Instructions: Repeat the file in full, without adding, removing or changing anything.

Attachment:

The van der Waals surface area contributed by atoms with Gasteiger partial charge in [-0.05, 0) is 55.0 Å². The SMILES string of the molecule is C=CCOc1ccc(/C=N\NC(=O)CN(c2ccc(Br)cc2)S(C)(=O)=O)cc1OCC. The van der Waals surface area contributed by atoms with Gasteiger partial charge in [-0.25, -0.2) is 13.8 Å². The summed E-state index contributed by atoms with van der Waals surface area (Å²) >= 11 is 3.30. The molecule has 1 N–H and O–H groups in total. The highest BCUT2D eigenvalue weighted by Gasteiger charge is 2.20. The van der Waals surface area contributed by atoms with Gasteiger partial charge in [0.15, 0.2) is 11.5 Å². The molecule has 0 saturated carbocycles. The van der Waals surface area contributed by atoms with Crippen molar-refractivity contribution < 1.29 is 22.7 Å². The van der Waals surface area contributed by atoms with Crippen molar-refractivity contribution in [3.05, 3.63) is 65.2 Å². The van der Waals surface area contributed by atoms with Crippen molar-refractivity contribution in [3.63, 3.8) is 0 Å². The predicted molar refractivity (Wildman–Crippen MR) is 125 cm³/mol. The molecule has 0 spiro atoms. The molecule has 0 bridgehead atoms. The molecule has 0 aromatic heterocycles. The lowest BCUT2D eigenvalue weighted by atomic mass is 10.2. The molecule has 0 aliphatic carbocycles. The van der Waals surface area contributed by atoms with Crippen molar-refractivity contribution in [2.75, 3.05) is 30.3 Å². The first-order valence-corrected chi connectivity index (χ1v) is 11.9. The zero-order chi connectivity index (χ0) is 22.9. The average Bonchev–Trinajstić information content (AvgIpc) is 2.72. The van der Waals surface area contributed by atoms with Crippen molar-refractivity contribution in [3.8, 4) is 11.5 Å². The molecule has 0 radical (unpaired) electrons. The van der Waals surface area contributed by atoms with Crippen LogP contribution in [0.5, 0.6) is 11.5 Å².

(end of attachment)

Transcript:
The van der Waals surface area contributed by atoms with Gasteiger partial charge in [-0.05, 0) is 55.0 Å². The SMILES string of the molecule is C=CCOc1ccc(/C=N\NC(=O)CN(c2ccc(Br)cc2)S(C)(=O)=O)cc1OCC. The van der Waals surface area contributed by atoms with Gasteiger partial charge in [-0.25, -0.2) is 13.8 Å². The summed E-state index contributed by atoms with van der Waals surface area (Å²) >= 11 is 3.30. The molecule has 1 N–H and O–H groups in total. The highest BCUT2D eigenvalue weighted by Gasteiger charge is 2.20. The van der Waals surface area contributed by atoms with Gasteiger partial charge in [0.15, 0.2) is 11.5 Å². The molecule has 0 saturated carbocycles. The van der Waals surface area contributed by atoms with Crippen molar-refractivity contribution < 1.29 is 22.7 Å². The van der Waals surface area contributed by atoms with Crippen molar-refractivity contribution in [3.05, 3.63) is 65.2 Å². The van der Waals surface area contributed by atoms with Crippen molar-refractivity contribution in [3.63, 3.8) is 0 Å². The predicted molar refractivity (Wildman–Crippen MR) is 125 cm³/mol. The molecule has 0 spiro atoms. The molecule has 0 bridgehead atoms. The molecule has 0 aromatic heterocycles. The lowest BCUT2D eigenvalue weighted by atomic mass is 10.2. The molecule has 0 aliphatic carbocycles. The van der Waals surface area contributed by atoms with Crippen molar-refractivity contribution in [2.75, 3.05) is 30.3 Å². The first-order valence-corrected chi connectivity index (χ1v) is 11.9. The zero-order chi connectivity index (χ0) is 22.9. The average Bonchev–Trinajstić information content (AvgIpc) is 2.72. The van der Waals surface area contributed by atoms with Crippen molar-refractivity contribution in [3.8, 4) is 11.5 Å². The molecule has 0 radical (unpaired) electrons. The van der Waals surface area contributed by atoms with Crippen LogP contribution in [0.5, 0.6) is 11.5 Å².